David Evanson and Oliver Pursche
TheStreet.com, Fall, 2012
NEW YORK (TheStreet) — As China and other emerging market economieszz growth slowed this year, material stocks were hit hard. Within the sector Cliffs Natural Resources (CLF) was among the hardest hit, with shares falling nearly 50% in the past year. At these levels, I believe there are compelling reasons to own the stock.
At $31 per share, the stock trades at a very low valuation — a forward price-to-earnings ratio of 8. All the while, consensus estimates from analysts following the company expect EPS growth rate of 19.24% over the next 5 years. Moreover, the company pays a $2.50 per share dividend — thatzzs a whopping 8%.
Another victim of the global slowdown has been corporate IT spending. As a result, Intel (INTC) lost its favor with investors falling by some 30% from its year-to-date highs.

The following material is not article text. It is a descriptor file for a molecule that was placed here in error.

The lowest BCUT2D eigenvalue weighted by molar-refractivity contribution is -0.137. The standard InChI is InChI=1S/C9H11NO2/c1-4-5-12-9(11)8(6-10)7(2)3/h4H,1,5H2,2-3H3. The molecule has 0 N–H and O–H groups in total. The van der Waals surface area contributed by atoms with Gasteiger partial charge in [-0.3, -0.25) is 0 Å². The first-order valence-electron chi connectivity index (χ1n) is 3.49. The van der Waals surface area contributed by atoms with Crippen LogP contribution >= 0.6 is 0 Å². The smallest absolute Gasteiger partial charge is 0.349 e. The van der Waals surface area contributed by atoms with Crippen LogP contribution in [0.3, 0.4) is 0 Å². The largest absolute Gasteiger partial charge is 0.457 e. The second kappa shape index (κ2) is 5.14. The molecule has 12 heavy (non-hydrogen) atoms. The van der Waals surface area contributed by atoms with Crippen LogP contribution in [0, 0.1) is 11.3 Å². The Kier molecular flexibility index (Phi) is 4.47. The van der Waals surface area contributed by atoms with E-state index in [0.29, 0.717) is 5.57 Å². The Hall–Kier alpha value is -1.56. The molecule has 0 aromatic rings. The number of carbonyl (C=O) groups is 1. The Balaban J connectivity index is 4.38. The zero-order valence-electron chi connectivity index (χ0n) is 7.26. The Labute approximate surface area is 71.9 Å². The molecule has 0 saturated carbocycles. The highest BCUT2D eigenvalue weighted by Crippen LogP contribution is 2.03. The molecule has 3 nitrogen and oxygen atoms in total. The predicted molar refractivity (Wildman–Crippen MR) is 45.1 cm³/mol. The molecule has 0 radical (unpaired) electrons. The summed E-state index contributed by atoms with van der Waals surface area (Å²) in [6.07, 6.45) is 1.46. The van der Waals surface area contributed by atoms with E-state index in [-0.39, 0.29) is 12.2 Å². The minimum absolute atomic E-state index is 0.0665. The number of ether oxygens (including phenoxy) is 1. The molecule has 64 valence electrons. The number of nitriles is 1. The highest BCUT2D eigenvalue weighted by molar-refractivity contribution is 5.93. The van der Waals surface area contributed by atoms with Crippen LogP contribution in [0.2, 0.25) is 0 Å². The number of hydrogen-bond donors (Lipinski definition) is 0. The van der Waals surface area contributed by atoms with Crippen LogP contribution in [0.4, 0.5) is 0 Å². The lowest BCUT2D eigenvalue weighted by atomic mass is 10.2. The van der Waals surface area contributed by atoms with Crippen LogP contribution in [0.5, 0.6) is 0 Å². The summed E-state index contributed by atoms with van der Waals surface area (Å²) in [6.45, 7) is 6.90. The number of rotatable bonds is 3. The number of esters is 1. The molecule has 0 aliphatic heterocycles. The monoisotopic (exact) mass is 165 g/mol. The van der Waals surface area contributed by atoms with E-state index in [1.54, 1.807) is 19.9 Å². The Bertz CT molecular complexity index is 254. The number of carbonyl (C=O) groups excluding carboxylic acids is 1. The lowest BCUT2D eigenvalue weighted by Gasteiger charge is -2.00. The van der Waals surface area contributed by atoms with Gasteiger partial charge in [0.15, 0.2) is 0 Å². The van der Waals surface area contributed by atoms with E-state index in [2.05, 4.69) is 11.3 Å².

With shares trading below $20, the stock now boasts a 4.5% dividend, all the while having an expected EPS growth rate of 28.19% based on analyst consensus. With a forward P/E below 10 the valuation is very attractive at these levels.
Across the pond, as my British friends like to say, the European debt crisis has unearthed some terrific long-term opportunities as well. Total SA (TOT), the French oil and gas company, with operations in more than 130 countries, is an attractive investment for those who are willing to bet on a resolution to the European crisis.
With shares trading below $50 the stock offers a dividend yield near 6%, with a forward P/E below 10 — considerably lower than its U.S. rival Exxon Mobil (XOM). Some caution is warranted, as lower fuel consumption and technological advances have analysts calling for an EPS decline in 2013. None-the-less, I believe the outlook is constructive for this multi-national.
At the time of publication the author held no positions in any of the stocks mentioned.